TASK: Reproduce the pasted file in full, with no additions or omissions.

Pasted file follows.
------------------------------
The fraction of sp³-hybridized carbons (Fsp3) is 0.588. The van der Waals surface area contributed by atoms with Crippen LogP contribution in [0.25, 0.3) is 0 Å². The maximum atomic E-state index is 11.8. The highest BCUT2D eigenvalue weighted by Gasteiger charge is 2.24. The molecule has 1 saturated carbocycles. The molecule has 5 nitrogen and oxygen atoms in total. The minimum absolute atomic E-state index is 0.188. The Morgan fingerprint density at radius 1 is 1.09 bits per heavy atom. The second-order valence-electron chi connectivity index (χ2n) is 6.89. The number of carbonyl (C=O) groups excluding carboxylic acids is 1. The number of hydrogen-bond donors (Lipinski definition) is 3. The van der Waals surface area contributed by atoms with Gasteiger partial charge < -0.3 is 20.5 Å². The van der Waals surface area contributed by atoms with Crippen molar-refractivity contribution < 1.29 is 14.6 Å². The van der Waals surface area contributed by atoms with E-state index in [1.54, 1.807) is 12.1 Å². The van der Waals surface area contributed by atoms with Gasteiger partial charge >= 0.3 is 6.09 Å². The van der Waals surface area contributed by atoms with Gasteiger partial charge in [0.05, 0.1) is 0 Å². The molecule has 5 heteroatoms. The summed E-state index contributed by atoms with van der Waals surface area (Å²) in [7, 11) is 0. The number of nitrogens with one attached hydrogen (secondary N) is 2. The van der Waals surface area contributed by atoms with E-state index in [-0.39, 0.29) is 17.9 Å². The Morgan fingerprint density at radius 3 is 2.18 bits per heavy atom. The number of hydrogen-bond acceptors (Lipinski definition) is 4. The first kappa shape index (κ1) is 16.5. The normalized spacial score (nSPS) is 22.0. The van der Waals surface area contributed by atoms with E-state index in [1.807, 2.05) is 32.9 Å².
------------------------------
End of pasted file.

The fraction of sp³-hybridized carbons (Fsp3) is 0.588. The van der Waals surface area contributed by atoms with Crippen LogP contribution in [0.25, 0.3) is 0 Å². The maximum atomic E-state index is 11.8. The highest BCUT2D eigenvalue weighted by Gasteiger charge is 2.24. The molecule has 1 saturated carbocycles. The molecule has 5 nitrogen and oxygen atoms in total. The minimum absolute atomic E-state index is 0.188. The Morgan fingerprint density at radius 1 is 1.09 bits per heavy atom. The second-order valence-electron chi connectivity index (χ2n) is 6.89. The number of carbonyl (C=O) groups excluding carboxylic acids is 1. The number of hydrogen-bond donors (Lipinski definition) is 3. The van der Waals surface area contributed by atoms with Gasteiger partial charge < -0.3 is 20.5 Å². The van der Waals surface area contributed by atoms with Crippen molar-refractivity contribution < 1.29 is 14.6 Å². The van der Waals surface area contributed by atoms with E-state index in [1.54, 1.807) is 12.1 Å². The van der Waals surface area contributed by atoms with Gasteiger partial charge >= 0.3 is 6.09 Å². The van der Waals surface area contributed by atoms with Gasteiger partial charge in [0.05, 0.1) is 0 Å². The molecule has 5 heteroatoms. The summed E-state index contributed by atoms with van der Waals surface area (Å²) in [7, 11) is 0. The number of nitrogens with one attached hydrogen (secondary N) is 2. The van der Waals surface area contributed by atoms with E-state index in [-0.39, 0.29) is 17.9 Å². The Morgan fingerprint density at radius 3 is 2.18 bits per heavy atom. The number of hydrogen-bond acceptors (Lipinski definition) is 4. The first kappa shape index (κ1) is 16.5. The normalized spacial score (nSPS) is 22.0. The van der Waals surface area contributed by atoms with E-state index in [1.807, 2.05) is 32.9 Å².